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The French Revolution was a very complex event that covered a large span of time and included a number of different ideological variants. The Enlightenment was also very complex and multifaceted. So any answer to this questions is bound to be incomplete. However, the Revolution did reflect several important Enlightenment ideas, especially in its first, liberal phase.
First, the Revolution ended many of the privileges that had belonged to the French nobility. While this was not something many philosophes, many of whom were themselves from noble families, aristocratic privilege was a frequent subject of scorn from writers like Voltaire, who viewed it as corrupt and counterproductive.
Second, the Revolution placed the Catholic Church under state control, eliminating many of the traditional privileges it had always enjoyed. This was different from separation of church and state, but the revolution also established religious freedom in France.
Third, the Revolution established many civil liberties long advocated by philosophes, including freedom of the press, of religion, freedom against arbitrary taxation, and due process.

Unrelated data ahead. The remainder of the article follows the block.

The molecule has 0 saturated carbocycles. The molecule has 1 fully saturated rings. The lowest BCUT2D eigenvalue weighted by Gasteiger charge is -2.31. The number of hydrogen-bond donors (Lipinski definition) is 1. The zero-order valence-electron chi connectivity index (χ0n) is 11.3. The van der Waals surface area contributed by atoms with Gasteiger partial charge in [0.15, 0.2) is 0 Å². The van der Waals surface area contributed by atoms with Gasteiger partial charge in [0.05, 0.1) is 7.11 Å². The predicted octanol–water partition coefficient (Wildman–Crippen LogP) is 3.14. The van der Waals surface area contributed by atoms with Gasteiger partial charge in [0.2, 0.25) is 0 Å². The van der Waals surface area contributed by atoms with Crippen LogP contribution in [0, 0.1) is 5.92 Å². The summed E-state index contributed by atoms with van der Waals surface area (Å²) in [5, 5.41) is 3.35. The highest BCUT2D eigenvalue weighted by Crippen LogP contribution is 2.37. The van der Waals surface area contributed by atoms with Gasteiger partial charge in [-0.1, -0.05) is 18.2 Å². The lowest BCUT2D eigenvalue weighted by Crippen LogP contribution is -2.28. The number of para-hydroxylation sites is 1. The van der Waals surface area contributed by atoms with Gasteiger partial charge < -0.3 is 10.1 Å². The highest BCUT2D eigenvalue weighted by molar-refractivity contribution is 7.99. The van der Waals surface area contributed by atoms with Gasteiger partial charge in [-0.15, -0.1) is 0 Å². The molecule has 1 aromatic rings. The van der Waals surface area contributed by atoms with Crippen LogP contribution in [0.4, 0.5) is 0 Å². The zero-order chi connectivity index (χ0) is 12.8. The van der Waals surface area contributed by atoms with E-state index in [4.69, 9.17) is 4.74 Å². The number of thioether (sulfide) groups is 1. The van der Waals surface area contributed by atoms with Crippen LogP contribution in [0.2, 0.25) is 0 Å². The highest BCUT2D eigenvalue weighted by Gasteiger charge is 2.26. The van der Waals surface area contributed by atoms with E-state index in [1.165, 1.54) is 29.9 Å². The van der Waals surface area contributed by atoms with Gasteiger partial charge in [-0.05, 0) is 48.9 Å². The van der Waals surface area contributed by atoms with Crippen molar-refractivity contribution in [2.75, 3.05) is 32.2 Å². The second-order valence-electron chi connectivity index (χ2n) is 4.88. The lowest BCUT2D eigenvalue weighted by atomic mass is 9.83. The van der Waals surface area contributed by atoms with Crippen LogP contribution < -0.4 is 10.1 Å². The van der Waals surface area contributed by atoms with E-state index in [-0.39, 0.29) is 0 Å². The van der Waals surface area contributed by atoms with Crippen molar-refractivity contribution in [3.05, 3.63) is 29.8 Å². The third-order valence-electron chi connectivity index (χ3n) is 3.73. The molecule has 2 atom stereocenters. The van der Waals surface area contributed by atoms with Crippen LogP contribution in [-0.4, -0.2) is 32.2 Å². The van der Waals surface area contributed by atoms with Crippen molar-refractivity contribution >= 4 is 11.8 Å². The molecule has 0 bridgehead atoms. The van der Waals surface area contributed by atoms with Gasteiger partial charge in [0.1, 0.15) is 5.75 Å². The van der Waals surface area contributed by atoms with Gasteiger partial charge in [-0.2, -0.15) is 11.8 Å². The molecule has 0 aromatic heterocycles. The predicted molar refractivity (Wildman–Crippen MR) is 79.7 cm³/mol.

Even the more radical excesses of the Revolution were justified by pointing back to the writings of such philosophes as Jean-Jacques Rousseau, whose notion of the "popular will" was used to justify the violence employed by the Committee of Public Safety. On the other hand, the early phases of the French Revolution were in many ways based on the Enlightenment belief in basic human equality. And Napoleon certainly conceived of himself (with limited justification) as an enlightened emperor. So many of the intellectual foundations for the Revolution can be traced back to the ideas of the Enlightenment.
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